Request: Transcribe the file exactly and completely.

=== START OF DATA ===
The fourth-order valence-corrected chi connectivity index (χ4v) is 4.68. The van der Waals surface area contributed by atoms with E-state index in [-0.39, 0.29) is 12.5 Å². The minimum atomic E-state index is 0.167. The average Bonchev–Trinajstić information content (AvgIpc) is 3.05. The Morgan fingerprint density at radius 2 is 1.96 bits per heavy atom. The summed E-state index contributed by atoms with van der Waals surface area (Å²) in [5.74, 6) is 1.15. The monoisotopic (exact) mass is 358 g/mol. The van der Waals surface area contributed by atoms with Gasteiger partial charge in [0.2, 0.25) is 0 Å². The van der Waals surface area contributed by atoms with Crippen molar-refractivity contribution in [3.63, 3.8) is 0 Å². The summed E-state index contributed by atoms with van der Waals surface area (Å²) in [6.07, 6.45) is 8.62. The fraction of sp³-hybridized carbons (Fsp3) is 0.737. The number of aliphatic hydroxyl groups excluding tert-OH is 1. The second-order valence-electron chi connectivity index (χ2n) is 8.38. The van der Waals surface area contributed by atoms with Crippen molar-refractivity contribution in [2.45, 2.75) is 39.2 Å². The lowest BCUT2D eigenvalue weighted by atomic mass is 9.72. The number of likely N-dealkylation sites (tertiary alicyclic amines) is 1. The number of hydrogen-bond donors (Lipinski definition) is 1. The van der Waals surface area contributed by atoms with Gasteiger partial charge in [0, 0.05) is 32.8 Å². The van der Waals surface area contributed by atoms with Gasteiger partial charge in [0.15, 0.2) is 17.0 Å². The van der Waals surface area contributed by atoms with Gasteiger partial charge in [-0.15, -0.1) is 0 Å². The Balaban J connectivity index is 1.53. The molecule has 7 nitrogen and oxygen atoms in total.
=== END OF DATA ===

The fourth-order valence-corrected chi connectivity index (χ4v) is 4.68. The van der Waals surface area contributed by atoms with E-state index in [-0.39, 0.29) is 12.5 Å². The minimum atomic E-state index is 0.167. The average Bonchev–Trinajstić information content (AvgIpc) is 3.05. The Morgan fingerprint density at radius 2 is 1.96 bits per heavy atom. The summed E-state index contributed by atoms with van der Waals surface area (Å²) in [5.74, 6) is 1.15. The monoisotopic (exact) mass is 358 g/mol. The van der Waals surface area contributed by atoms with Gasteiger partial charge in [0.2, 0.25) is 0 Å². The van der Waals surface area contributed by atoms with Crippen molar-refractivity contribution in [3.63, 3.8) is 0 Å². The summed E-state index contributed by atoms with van der Waals surface area (Å²) in [6.07, 6.45) is 8.62. The fraction of sp³-hybridized carbons (Fsp3) is 0.737. The number of aliphatic hydroxyl groups excluding tert-OH is 1. The second-order valence-electron chi connectivity index (χ2n) is 8.38. The van der Waals surface area contributed by atoms with Crippen molar-refractivity contribution in [2.45, 2.75) is 39.2 Å². The lowest BCUT2D eigenvalue weighted by atomic mass is 9.72. The number of likely N-dealkylation sites (tertiary alicyclic amines) is 1. The number of hydrogen-bond donors (Lipinski definition) is 1. The van der Waals surface area contributed by atoms with Gasteiger partial charge in [0, 0.05) is 32.8 Å². The van der Waals surface area contributed by atoms with Gasteiger partial charge in [0.15, 0.2) is 17.0 Å². The van der Waals surface area contributed by atoms with Gasteiger partial charge in [-0.15, -0.1) is 0 Å². The Balaban J connectivity index is 1.53. The molecule has 7 nitrogen and oxygen atoms in total.